El Salvador Murder Rate Down

    Mara Salvatrucha gang members attend a mass celebrated by Archbishop Luigi Pezzuto, Apostolic Nuncio to El Salvador, and head army and police chaplain Monsignor Fabio Colindres at a prison in Ciudad Barrios, El Salvador, Monday, March 26, 2012. According to Dionisio Aristides Umanzor, known as El Sirra, leader of the Mara Salvatrucha gang, leaders of the Mara Salvatrucha and the Mara 18, El Salvador's two largest street gangs, have reached a truce, reducing the country's homicide rate, one of the highest in the world. (AP Photo/Luis Romero)

    Luis Romero / AP Photo

    Deaths are down in El Salvador—declared the most murderous country in the world last year—after the country’s two biggest gangs called a truce. The Central American nation’s gangs evolved in the 1980s, having been established by immigrants in the United States and then expanding into full-blown criminal franchises when members were deported back to El Salvador. This March leaders of Calle 18 and Mara Salvatrucha, the country’s two largest and most dangerous street gangs, joined forces and released a joint statement declaring their commitment to ending violence, pledging to stop recruiting new members. “We’ve been through things that have changed us. It is a waste of life,” said one of Calle 18’s senior members from prison. “We aren’t demobilizing. We’ll always be gangsters. But we are quitting crime little by little as long as we can find jobs and a chance to re-enter society.” Whether or not that’s possible, their plan to decrease the violence has been working. El Salvador’s murder rate has dropped from over 12 killings a day to five, and in April the country marked its first murder-free day in three years.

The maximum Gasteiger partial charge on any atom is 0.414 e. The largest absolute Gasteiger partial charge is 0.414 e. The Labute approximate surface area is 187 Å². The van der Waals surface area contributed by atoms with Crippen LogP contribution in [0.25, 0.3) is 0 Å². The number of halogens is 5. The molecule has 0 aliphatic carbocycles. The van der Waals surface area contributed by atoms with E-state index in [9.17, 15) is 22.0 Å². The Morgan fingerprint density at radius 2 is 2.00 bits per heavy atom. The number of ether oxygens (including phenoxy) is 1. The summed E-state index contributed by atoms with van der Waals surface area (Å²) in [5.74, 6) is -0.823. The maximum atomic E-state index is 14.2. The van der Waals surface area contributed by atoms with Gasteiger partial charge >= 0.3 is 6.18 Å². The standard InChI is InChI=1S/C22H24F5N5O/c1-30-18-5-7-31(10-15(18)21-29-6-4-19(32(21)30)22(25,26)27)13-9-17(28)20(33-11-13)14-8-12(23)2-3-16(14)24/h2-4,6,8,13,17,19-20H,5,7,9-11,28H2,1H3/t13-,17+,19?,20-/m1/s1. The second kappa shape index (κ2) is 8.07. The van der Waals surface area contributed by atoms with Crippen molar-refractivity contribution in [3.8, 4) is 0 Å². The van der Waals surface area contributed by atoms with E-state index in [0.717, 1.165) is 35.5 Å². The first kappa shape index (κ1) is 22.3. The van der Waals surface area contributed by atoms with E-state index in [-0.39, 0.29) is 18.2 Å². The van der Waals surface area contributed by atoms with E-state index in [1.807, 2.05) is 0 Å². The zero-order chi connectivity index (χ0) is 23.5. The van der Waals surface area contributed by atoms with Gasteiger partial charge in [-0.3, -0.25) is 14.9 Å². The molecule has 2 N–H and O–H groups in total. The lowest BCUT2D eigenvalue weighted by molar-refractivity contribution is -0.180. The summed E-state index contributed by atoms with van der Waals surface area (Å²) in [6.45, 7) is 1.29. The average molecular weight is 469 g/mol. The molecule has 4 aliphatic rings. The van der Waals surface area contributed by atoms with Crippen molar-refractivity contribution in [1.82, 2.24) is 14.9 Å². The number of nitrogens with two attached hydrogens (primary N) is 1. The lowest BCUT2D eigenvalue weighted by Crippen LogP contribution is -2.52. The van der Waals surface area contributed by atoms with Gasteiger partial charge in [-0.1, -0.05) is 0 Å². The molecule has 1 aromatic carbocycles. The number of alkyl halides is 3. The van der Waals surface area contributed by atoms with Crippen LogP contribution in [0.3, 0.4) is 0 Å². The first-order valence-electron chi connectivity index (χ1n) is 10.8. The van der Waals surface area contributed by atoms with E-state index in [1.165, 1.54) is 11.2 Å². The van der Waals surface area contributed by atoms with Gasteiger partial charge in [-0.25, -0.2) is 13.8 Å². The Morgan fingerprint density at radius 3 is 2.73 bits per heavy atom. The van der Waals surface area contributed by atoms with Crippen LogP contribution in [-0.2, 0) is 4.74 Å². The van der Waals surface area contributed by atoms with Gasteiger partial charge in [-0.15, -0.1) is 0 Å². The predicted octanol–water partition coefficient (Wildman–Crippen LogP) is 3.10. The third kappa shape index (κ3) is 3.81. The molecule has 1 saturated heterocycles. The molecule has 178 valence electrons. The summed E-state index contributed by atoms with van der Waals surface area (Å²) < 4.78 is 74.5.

Read it at Reuters